x^3-3x^2+3
Im not sure how to factor this
x^3-3x^2+3 = 0
let x = 1/y,
(1/y)^3 - 3(1/y)^2 + 3 = 0, MBS by y^3,
1 - 3y + 3y^3 = 0,
y^3 - y + 1/3 = 0. Very hard to factor by grouping.
y^3 = y - 1/3 = Ay + B, where A = 1 and B = -1/3
Let p = A/3 = 1/3
q = B/2 = (-1/3)/2 = -1/6
q^2 - p^3 = (-1/6)^2 - (1/3)^3 = 1/36 - 1/27 = -1/108(negative) < 0.
CASE III. q^2 - p^3 < 0, 3 roots are real and distinct. Determine an angle u between 0 and 180 degrees, such that cos u = q/(p^3/2) = (-1/6)/(1/3)^3/2 = -(1/2)(3)^(1/2)
u = 150 degrees or 210 will do but we choose 150 because of the restriction.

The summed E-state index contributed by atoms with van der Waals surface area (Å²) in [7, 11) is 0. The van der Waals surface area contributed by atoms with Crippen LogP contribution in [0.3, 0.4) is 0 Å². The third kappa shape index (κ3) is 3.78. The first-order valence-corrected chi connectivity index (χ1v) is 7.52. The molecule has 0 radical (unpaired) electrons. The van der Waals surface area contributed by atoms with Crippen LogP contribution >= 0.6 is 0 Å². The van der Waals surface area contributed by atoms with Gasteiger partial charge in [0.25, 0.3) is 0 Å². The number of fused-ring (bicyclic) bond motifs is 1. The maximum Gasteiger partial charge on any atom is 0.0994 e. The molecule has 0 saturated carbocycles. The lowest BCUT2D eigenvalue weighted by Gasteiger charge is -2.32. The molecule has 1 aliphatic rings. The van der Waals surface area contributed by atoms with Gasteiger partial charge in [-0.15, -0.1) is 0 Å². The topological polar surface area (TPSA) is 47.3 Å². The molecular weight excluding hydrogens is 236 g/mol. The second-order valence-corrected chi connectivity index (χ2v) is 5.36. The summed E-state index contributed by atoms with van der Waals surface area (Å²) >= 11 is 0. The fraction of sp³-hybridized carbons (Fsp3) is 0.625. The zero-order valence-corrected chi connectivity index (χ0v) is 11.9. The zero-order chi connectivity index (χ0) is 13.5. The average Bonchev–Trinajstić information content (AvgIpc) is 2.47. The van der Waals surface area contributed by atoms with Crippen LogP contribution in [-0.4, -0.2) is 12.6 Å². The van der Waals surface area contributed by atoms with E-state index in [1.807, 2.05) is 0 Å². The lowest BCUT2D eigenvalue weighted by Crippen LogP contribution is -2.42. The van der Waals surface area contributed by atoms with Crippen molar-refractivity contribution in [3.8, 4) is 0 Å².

y1 = (2p^1/2) cos (u/3) = 2(1/3)^(1/2) cos (150/3) = 0.74228
y2 = (2p^1/2) cos (u/3 + 120) = 2(1/3)^(1/2) cos (150/3 + 120) = 2(1/3)^(1/2) cos (170) = 1.08310
y3 = (2p^1/2) cos (u/3 + 240) = 2(1/3)^(1/2) cos (150/3 + 240) = 0.39493
x1 = 1/y1 = 1/0.74228 = 1.3472
x2 = 1/y2 = 1/1.08310 = -0.8794
x3 = 1/y3 = 1/0.39493 = 2.532
See graph below.
By the "rational roots theorem", the only possible rational roots will be 1, -1, 3, or -3. (1)^2- 2(1)^2+ 3= 1- 2+ 3= 2, (-1)^3-2(-1)+ 3= -1- 2+ 3= 0. (3^3- 2(3^2)+ 3= 27- 18+ 3= 12, and (-3)^3- 3(-3)^2+ 3= -27- 3+ 3= 27.
So x= -1 is the only rational root. You can divide x^3- 3x^2+ 3 by x+ 1 to see that x^2 - 3x+ 3 is the other factor. Since its discriminant is negative, there is no further factorization (with integer coefficients).
x^3- 3x^2+ 3= (x+ 1)(x^2- 3x+ 3)